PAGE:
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Carmelite Secular Order


P. Aloysius Deeney, OCD



       In the months of November and December, I made a visit of the Secular Order in the five Provnices of India.  I have wanted to visit them since I took charge of the Secretariat of the Secular Order in 1997 and was happy when Father General instructed me to go to India after his visitation of two of the Provinces.  During the two months I was present I visited 55 different cities and met with many communities of the Secular Order.  Sometimes representatives of communities from close by came to meet together with other communities.  During this visit, I was on planes, trains (day and night trains), rickshaws, the back of motorcycles, in taxis, busses, and private cars.  Sometimes the trips were short, maybe 2 hours.  Other trips were longer, e.g. a ten-hour train ride. It was a very tiring experience, but at the same time, an experience that encouraged me greatly and reinforced my conviction of the importance of the lay membership of the Order. 

     I started in November in the Tamil Nadu Province on the south east coast of India in the city of Chennai (Madras) followed immediately by the city of Pondicherry.  I mention that at the beginning because, before I left India (at the end of December) the terrible disaster of the tsunami struck those two places.  I am sure that some of the members of the OCDS whom I met when I was there were drastically affected by that terrible disaster. 

     The enthusiasm and love for the Order that I encountered in the many groups I visited was very heart warming.  I had some meetings at 6:00 AM so that I could meet the people before they went to work.  In the fishing villages I had to be available to meet the people when the women were done selling the fish which the men had caught during the night.  Those meetings were in the afternoon when the women finished selling and before the men went out again to fish.  In some places the people came by bus, stayed overnight sleeping on the floor where we met, and left in the morning to return by bus to their villages.  There was not a complaint anywhere, only smiles and happiness to be part of the Order. 

     In Tamil Nadu Province I met with 10 communities of the Secular Order.  Some people spoke English, but very few.  The majority of the people spoke Tamil only.  Father Rock, the Provincial Delegate accompanied me and translated my conferences.  That was done in each place I visited throughout India – in Tamil Nadu into Tamil, in South Kerala (10 places) by Father Sedric, Malabar (16 places) by Father Alexander, and Manjummel Provinces (11 places) by Father Provincial and Father Francis, the Provincial Delegate into Malayalam, and in Karnataga-Goa Province (8 places) by Father Provincial into Hindi, Konkani and Kannada. 

      The Secular Order in India, as in the rest of the world, varies from place to place and experiences some of the same challenges as the rest of the Order.  Some communities have many elderly people.  Some communities are entirely feminine.  Others have younger people and have a fair number of men.  Some communities voiced the anxiety they have in not being able to attract younger people.  By younger people they do not mean teenagers, but people in the late 20’s to mid 40’s bracket.  One person made the observation that 30 years ago people were attracted by the idea of wearing a larger scapular and walking in processions in honor of Our Lady of Mount Carmel, but that attraction no longer exists among the younger people.  He went on to note that what attracts younger people now is the ideal of a spiritual life based on the teachings of Saint Teresa, Saint John of the Cross, and Saint Therese.  The unfortunate thing is that one must know one of the European languages to be able to read them.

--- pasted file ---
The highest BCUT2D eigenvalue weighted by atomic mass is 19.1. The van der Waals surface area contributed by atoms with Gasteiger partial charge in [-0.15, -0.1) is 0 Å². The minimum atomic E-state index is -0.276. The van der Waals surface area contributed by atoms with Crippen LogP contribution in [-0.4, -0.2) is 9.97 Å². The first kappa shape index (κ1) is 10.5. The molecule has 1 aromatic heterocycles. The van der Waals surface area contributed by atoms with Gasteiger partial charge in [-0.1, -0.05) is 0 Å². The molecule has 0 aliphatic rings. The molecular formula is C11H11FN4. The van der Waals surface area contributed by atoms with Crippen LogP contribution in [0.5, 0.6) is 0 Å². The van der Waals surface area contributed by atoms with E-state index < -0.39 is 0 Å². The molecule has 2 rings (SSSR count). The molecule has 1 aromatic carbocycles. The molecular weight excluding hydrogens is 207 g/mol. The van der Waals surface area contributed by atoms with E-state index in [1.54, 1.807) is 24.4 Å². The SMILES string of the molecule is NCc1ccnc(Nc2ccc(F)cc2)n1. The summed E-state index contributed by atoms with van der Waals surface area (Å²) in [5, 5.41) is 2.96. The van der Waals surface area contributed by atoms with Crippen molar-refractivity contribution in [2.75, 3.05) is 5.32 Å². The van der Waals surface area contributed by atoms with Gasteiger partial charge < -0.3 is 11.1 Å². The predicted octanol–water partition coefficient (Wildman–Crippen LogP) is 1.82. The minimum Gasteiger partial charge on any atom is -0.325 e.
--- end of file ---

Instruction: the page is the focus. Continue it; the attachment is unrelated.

In truth, some of the communities were more like Confraternities of Our Lady of Mount Carmel.  These communities have always functioned as Confraternities and the formation has been lacking to be communities of the OCDS.  I spoke with some of them and with the Provincials or Delegates about making a distinction between those who are Seculars and those who are Confraternity members. 

     As you may know there are hundreds of languages and thousands of dialects in India.  This is a major challenge to the Indian Secular Order.  Formation materials, including the primary sources of our Holy Parents are severely lacking.  At the time of International Congress in Mexico, I suggested that each Province of the Secular Order establish a type of twin with a Province in the missions to help with formation materials.  This visit to India increased in my mind the importance of that idea. 

     The biggest impact on me though was the experience of the practice of the faith that I encountered in India.  I have the opinion that a good indicator of the level of practice of the faith is daily Mass attendance.  Daily Mass attendance in India is very impressive.  I said the parish Mass in some places at 5:30 AM for 200 to 300 people.  These were people who come to Mass everyday, not just OCDS people.  In Mangalore, I said the English Mass at 5 PM on a Thursday afternoon.  There were over 1000 people present.  That was for the English Mass, there were four other Masses that day in the popular languages! 

     There are about 6000 OCDS in India.  Pray for them.  Help them.  To strengthen them will strengthen the entire Order.  There are currently five established Provinces in India.  There are six other regions in India in the process of development.  They need our help now.  We may need their help in the future. 

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Updated 17 gen 2005  by OCD General House
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